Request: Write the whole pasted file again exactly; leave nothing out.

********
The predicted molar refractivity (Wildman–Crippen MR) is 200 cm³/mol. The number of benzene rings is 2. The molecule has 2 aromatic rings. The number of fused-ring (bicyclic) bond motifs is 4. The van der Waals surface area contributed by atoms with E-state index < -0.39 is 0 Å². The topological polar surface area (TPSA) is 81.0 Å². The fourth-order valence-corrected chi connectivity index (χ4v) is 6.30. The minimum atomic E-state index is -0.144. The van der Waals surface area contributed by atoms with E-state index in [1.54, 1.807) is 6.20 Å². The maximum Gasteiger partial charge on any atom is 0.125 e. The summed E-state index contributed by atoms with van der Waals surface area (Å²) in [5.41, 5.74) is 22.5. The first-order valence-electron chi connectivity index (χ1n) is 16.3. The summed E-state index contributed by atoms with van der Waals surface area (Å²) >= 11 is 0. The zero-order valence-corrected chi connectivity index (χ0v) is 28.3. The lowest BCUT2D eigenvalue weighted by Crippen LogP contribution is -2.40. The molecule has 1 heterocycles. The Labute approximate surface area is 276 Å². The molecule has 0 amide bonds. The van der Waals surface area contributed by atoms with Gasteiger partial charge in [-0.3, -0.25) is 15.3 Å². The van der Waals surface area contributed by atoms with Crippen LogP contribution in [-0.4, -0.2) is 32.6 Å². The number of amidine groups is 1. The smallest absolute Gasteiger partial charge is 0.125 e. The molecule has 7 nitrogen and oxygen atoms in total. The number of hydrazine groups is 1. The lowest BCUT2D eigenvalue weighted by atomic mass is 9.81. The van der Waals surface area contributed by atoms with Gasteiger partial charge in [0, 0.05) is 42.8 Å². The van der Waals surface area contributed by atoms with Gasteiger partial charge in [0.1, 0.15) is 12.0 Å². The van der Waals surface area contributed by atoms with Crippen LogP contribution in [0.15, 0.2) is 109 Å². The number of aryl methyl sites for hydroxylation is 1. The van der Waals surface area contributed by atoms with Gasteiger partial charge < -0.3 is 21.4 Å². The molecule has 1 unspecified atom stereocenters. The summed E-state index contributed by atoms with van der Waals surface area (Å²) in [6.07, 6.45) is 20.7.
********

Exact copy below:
The predicted molar refractivity (Wildman–Crippen MR) is 200 cm³/mol. The number of benzene rings is 2. The molecule has 2 aromatic rings. The number of fused-ring (bicyclic) bond motifs is 4. The van der Waals surface area contributed by atoms with E-state index < -0.39 is 0 Å². The topological polar surface area (TPSA) is 81.0 Å². The fourth-order valence-corrected chi connectivity index (χ4v) is 6.30. The minimum atomic E-state index is -0.144. The van der Waals surface area contributed by atoms with E-state index in [1.54, 1.807) is 6.20 Å². The maximum Gasteiger partial charge on any atom is 0.125 e. The summed E-state index contributed by atoms with van der Waals surface area (Å²) in [5.41, 5.74) is 22.5. The first-order valence-electron chi connectivity index (χ1n) is 16.3. The summed E-state index contributed by atoms with van der Waals surface area (Å²) >= 11 is 0. The zero-order valence-corrected chi connectivity index (χ0v) is 28.3. The lowest BCUT2D eigenvalue weighted by Crippen LogP contribution is -2.40. The molecule has 1 heterocycles. The Labute approximate surface area is 276 Å². The molecule has 0 amide bonds. The van der Waals surface area contributed by atoms with Gasteiger partial charge in [-0.3, -0.25) is 15.3 Å². The van der Waals surface area contributed by atoms with Crippen LogP contribution in [-0.4, -0.2) is 32.6 Å². The number of amidine groups is 1. The smallest absolute Gasteiger partial charge is 0.125 e. The molecule has 7 nitrogen and oxygen atoms in total. The number of hydrazine groups is 1. The lowest BCUT2D eigenvalue weighted by atomic mass is 9.81. The van der Waals surface area contributed by atoms with Gasteiger partial charge in [0, 0.05) is 42.8 Å². The van der Waals surface area contributed by atoms with Gasteiger partial charge in [0.1, 0.15) is 12.0 Å². The van der Waals surface area contributed by atoms with Crippen LogP contribution in [0.15, 0.2) is 109 Å². The number of aryl methyl sites for hydroxylation is 1. The van der Waals surface area contributed by atoms with Gasteiger partial charge < -0.3 is 21.4 Å². The molecule has 1 unspecified atom stereocenters. The summed E-state index contributed by atoms with van der Waals surface area (Å²) in [6.07, 6.45) is 20.7.